Architectural studio Sasaki releases the plans for the Chengdu Panda Reserve that is meant to both protect the precious, endangered animals but also accommodate the needs of the ever-expanding Chinese city. The architects seek to use their medium and design-thinking to bring solutions and balance nature with developing urban centers. Through the panda reserve concept, Sasaki hopes to "organically combine the ecological and cultural value of giant pandas with the beautiful and habitable park city."
The proposal takes up 27 square miles of space and its internal infrastructure is centered around three things — "conservation, education, and research." In addition to the planned habitat, Sasaki hopes to make the panda reserve experience available on a global level through a connected digital app called Panda Quest.
Sasaki's Design Takes into Consideration the Animal & the City
1. Urban-nature Integration - Designing urban spaces that seamlessly integrate nature and biodiversity can create opportunities for sustainable development and improved quality of life.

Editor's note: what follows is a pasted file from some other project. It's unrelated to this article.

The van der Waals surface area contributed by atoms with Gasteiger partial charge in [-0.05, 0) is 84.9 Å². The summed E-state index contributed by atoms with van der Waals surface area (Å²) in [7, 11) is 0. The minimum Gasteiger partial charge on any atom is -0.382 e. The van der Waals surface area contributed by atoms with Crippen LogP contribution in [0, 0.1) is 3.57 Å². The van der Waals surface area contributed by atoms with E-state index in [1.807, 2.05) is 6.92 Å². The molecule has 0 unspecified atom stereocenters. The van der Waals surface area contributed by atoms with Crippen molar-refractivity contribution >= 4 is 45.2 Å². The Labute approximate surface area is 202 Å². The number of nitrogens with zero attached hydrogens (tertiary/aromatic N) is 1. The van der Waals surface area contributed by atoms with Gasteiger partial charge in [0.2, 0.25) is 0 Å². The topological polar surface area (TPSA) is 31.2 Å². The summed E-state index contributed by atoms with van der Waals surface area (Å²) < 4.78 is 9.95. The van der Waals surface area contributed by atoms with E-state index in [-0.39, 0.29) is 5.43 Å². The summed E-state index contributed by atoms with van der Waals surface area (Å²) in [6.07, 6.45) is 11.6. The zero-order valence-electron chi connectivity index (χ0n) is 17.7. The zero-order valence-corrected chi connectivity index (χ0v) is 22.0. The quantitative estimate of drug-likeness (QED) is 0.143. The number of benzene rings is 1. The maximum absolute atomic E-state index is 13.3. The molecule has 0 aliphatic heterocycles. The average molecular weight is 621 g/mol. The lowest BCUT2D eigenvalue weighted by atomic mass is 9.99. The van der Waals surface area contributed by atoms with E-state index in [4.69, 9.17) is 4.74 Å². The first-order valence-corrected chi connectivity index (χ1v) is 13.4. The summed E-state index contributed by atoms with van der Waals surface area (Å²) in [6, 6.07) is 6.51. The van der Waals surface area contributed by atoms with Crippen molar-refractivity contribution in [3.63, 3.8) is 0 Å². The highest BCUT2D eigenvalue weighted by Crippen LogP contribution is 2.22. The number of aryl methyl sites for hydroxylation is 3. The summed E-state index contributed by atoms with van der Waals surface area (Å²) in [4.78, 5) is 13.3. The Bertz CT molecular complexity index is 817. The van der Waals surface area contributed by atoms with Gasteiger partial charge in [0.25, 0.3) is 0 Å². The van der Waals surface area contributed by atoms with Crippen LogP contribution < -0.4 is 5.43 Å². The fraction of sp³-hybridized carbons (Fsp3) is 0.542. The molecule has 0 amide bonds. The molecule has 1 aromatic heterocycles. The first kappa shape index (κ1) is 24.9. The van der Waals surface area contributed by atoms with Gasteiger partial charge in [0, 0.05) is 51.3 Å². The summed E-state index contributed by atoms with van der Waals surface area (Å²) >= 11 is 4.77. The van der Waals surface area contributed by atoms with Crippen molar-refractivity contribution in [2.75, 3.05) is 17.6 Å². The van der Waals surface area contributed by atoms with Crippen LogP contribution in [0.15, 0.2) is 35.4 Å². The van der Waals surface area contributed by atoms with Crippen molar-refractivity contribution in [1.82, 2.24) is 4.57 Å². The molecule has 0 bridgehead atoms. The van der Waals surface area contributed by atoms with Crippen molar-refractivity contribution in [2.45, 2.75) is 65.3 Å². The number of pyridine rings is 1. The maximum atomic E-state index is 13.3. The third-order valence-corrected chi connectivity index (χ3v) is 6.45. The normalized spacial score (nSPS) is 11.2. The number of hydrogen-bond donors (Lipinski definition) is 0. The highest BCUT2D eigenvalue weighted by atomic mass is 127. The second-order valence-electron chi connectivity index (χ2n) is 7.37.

2. Conservation-centric Architecture - Architects incorporating conservation, education, and research elements into their design can contribute to the protection of endangered species and their habitats.
3. Digitalization of Nature Experiences - Developing digital apps and platforms that provide immersive and educational experiences can enhance global accessibility to wildlife conservation efforts.
1. Architecture - Architects can explore innovative designs that prioritize the coexistence of urban environments and ecological preservation.
2. Technology - Tech companies can leverage digital platforms to create interactive and informative experiences that engage a global audience in wildlife conservation.
3. Tourism - The tourism industry can benefit from eco-friendly attractions that promote sustainable development and wildlife conservation.